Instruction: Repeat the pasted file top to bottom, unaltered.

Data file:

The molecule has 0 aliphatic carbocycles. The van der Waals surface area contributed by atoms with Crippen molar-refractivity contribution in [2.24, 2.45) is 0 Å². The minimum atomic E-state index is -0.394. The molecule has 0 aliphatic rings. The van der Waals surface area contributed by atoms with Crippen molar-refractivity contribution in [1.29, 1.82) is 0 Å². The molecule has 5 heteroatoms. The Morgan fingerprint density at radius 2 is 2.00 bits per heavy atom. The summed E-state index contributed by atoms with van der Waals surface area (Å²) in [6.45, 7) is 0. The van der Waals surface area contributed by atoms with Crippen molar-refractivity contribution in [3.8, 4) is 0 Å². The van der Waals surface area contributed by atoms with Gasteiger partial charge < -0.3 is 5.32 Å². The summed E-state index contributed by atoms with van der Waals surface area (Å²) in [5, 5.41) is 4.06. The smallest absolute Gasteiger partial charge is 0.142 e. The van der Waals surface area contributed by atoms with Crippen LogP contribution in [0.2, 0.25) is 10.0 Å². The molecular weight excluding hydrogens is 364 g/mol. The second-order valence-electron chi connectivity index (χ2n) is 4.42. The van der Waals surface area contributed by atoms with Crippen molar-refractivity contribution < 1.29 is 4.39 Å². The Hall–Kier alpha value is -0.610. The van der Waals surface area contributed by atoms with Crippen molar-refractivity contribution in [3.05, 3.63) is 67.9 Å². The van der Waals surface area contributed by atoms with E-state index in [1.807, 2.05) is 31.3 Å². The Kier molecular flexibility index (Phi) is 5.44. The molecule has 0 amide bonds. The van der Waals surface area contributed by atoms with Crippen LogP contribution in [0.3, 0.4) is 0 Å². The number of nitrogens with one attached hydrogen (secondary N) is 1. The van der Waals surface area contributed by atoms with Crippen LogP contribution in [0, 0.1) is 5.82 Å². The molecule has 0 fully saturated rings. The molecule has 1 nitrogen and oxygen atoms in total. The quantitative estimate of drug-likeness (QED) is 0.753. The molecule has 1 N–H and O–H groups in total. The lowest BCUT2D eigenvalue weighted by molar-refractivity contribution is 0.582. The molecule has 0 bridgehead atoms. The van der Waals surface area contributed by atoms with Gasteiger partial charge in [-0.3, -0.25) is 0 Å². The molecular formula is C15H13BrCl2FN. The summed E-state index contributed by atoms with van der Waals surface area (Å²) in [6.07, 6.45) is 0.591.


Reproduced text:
The molecule has 0 aliphatic carbocycles. The van der Waals surface area contributed by atoms with Crippen molar-refractivity contribution in [2.24, 2.45) is 0 Å². The minimum atomic E-state index is -0.394. The molecule has 0 aliphatic rings. The van der Waals surface area contributed by atoms with Crippen molar-refractivity contribution in [1.29, 1.82) is 0 Å². The molecule has 5 heteroatoms. The Morgan fingerprint density at radius 2 is 2.00 bits per heavy atom. The summed E-state index contributed by atoms with van der Waals surface area (Å²) in [6.45, 7) is 0. The van der Waals surface area contributed by atoms with Crippen molar-refractivity contribution in [3.8, 4) is 0 Å². The van der Waals surface area contributed by atoms with Gasteiger partial charge < -0.3 is 5.32 Å². The summed E-state index contributed by atoms with van der Waals surface area (Å²) in [5, 5.41) is 4.06. The smallest absolute Gasteiger partial charge is 0.142 e. The van der Waals surface area contributed by atoms with Crippen LogP contribution in [0.2, 0.25) is 10.0 Å². The molecular weight excluding hydrogens is 364 g/mol. The second-order valence-electron chi connectivity index (χ2n) is 4.42. The van der Waals surface area contributed by atoms with Crippen molar-refractivity contribution < 1.29 is 4.39 Å². The Hall–Kier alpha value is -0.610. The van der Waals surface area contributed by atoms with Crippen molar-refractivity contribution in [3.05, 3.63) is 67.9 Å². The van der Waals surface area contributed by atoms with E-state index in [1.807, 2.05) is 31.3 Å². The Kier molecular flexibility index (Phi) is 5.44. The molecule has 0 amide bonds. The van der Waals surface area contributed by atoms with Crippen LogP contribution in [0.3, 0.4) is 0 Å². The number of nitrogens with one attached hydrogen (secondary N) is 1. The van der Waals surface area contributed by atoms with Crippen LogP contribution in [0, 0.1) is 5.82 Å². The molecule has 0 fully saturated rings. The molecule has 1 nitrogen and oxygen atoms in total. The quantitative estimate of drug-likeness (QED) is 0.753. The molecule has 1 N–H and O–H groups in total. The lowest BCUT2D eigenvalue weighted by molar-refractivity contribution is 0.582. The molecule has 0 bridgehead atoms. The van der Waals surface area contributed by atoms with Gasteiger partial charge in [-0.3, -0.25) is 0 Å². The molecular formula is C15H13BrCl2FN. The summed E-state index contributed by atoms with van der Waals surface area (Å²) in [6.07, 6.45) is 0.591.